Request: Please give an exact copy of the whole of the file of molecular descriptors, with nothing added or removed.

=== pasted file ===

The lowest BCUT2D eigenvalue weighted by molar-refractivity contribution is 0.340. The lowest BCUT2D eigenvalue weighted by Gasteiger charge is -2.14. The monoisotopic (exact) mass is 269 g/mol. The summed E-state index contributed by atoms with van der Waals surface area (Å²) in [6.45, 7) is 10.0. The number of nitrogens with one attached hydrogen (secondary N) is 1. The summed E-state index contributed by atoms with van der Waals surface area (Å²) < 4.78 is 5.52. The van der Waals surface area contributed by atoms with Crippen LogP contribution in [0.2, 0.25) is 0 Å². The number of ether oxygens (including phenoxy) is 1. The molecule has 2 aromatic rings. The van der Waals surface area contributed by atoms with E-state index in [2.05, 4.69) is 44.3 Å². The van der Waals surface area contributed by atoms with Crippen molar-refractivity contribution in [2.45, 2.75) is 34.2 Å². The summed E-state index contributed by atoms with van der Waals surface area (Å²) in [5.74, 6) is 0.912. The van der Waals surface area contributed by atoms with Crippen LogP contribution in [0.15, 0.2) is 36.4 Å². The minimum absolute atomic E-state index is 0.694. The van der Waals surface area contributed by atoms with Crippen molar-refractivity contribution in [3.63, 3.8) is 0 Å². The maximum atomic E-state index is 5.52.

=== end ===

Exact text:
The lowest BCUT2D eigenvalue weighted by molar-refractivity contribution is 0.340. The lowest BCUT2D eigenvalue weighted by Gasteiger charge is -2.14. The monoisotopic (exact) mass is 269 g/mol. The summed E-state index contributed by atoms with van der Waals surface area (Å²) in [6.45, 7) is 10.0. The number of nitrogens with one attached hydrogen (secondary N) is 1. The summed E-state index contributed by atoms with van der Waals surface area (Å²) < 4.78 is 5.52. The van der Waals surface area contributed by atoms with Crippen LogP contribution in [0.2, 0.25) is 0 Å². The number of ether oxygens (including phenoxy) is 1. The molecule has 2 aromatic rings. The van der Waals surface area contributed by atoms with E-state index in [2.05, 4.69) is 44.3 Å². The van der Waals surface area contributed by atoms with Crippen molar-refractivity contribution in [2.45, 2.75) is 34.2 Å². The summed E-state index contributed by atoms with van der Waals surface area (Å²) in [5.74, 6) is 0.912. The van der Waals surface area contributed by atoms with Crippen LogP contribution in [0.15, 0.2) is 36.4 Å². The minimum absolute atomic E-state index is 0.694. The van der Waals surface area contributed by atoms with Crippen molar-refractivity contribution in [3.63, 3.8) is 0 Å². The maximum atomic E-state index is 5.52.